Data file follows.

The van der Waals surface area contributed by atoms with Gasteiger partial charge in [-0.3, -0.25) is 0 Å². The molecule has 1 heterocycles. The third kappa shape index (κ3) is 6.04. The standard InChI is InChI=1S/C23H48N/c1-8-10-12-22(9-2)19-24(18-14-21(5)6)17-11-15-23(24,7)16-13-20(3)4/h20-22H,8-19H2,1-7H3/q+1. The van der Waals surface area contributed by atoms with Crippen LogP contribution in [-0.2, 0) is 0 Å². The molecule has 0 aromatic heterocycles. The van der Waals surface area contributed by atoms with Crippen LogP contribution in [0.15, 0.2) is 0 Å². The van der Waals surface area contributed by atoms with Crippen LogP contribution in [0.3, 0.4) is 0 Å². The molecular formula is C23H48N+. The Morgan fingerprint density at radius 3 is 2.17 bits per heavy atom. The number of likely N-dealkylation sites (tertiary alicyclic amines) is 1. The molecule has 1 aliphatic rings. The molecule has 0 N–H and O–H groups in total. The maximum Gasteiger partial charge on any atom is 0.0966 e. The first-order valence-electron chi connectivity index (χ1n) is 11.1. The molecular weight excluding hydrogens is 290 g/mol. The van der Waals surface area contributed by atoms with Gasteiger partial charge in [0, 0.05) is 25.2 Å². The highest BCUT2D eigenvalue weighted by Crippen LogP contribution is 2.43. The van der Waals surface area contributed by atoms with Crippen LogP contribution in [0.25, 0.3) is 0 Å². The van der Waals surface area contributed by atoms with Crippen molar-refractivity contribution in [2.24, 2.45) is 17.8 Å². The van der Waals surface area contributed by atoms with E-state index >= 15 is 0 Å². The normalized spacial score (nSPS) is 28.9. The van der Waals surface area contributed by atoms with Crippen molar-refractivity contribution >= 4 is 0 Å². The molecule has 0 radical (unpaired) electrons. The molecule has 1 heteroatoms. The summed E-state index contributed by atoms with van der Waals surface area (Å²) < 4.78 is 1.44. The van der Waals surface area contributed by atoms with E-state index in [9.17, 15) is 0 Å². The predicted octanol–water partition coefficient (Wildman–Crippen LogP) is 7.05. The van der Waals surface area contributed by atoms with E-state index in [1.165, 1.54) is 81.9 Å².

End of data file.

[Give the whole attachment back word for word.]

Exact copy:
The van der Waals surface area contributed by atoms with Gasteiger partial charge in [-0.3, -0.25) is 0 Å². The molecule has 1 heterocycles. The third kappa shape index (κ3) is 6.04. The standard InChI is InChI=1S/C23H48N/c1-8-10-12-22(9-2)19-24(18-14-21(5)6)17-11-15-23(24,7)16-13-20(3)4/h20-22H,8-19H2,1-7H3/q+1. The van der Waals surface area contributed by atoms with Crippen LogP contribution in [-0.2, 0) is 0 Å². The molecule has 0 aromatic heterocycles. The van der Waals surface area contributed by atoms with Crippen LogP contribution in [0.15, 0.2) is 0 Å². The van der Waals surface area contributed by atoms with Crippen LogP contribution in [0.3, 0.4) is 0 Å². The molecular formula is C23H48N+. The Morgan fingerprint density at radius 3 is 2.17 bits per heavy atom. The number of likely N-dealkylation sites (tertiary alicyclic amines) is 1. The molecule has 1 aliphatic rings. The molecule has 0 N–H and O–H groups in total. The maximum Gasteiger partial charge on any atom is 0.0966 e. The first-order valence-electron chi connectivity index (χ1n) is 11.1. The molecular weight excluding hydrogens is 290 g/mol. The van der Waals surface area contributed by atoms with Gasteiger partial charge in [0, 0.05) is 25.2 Å². The highest BCUT2D eigenvalue weighted by Crippen LogP contribution is 2.43. The van der Waals surface area contributed by atoms with Crippen LogP contribution in [0.25, 0.3) is 0 Å². The van der Waals surface area contributed by atoms with Crippen molar-refractivity contribution in [2.24, 2.45) is 17.8 Å². The van der Waals surface area contributed by atoms with E-state index >= 15 is 0 Å². The normalized spacial score (nSPS) is 28.9. The van der Waals surface area contributed by atoms with Crippen molar-refractivity contribution >= 4 is 0 Å². The molecule has 0 radical (unpaired) electrons. The molecule has 1 heteroatoms. The summed E-state index contributed by atoms with van der Waals surface area (Å²) < 4.78 is 1.44. The van der Waals surface area contributed by atoms with E-state index in [9.17, 15) is 0 Å². The predicted octanol–water partition coefficient (Wildman–Crippen LogP) is 7.05. The van der Waals surface area contributed by atoms with E-state index in [1.165, 1.54) is 81.9 Å².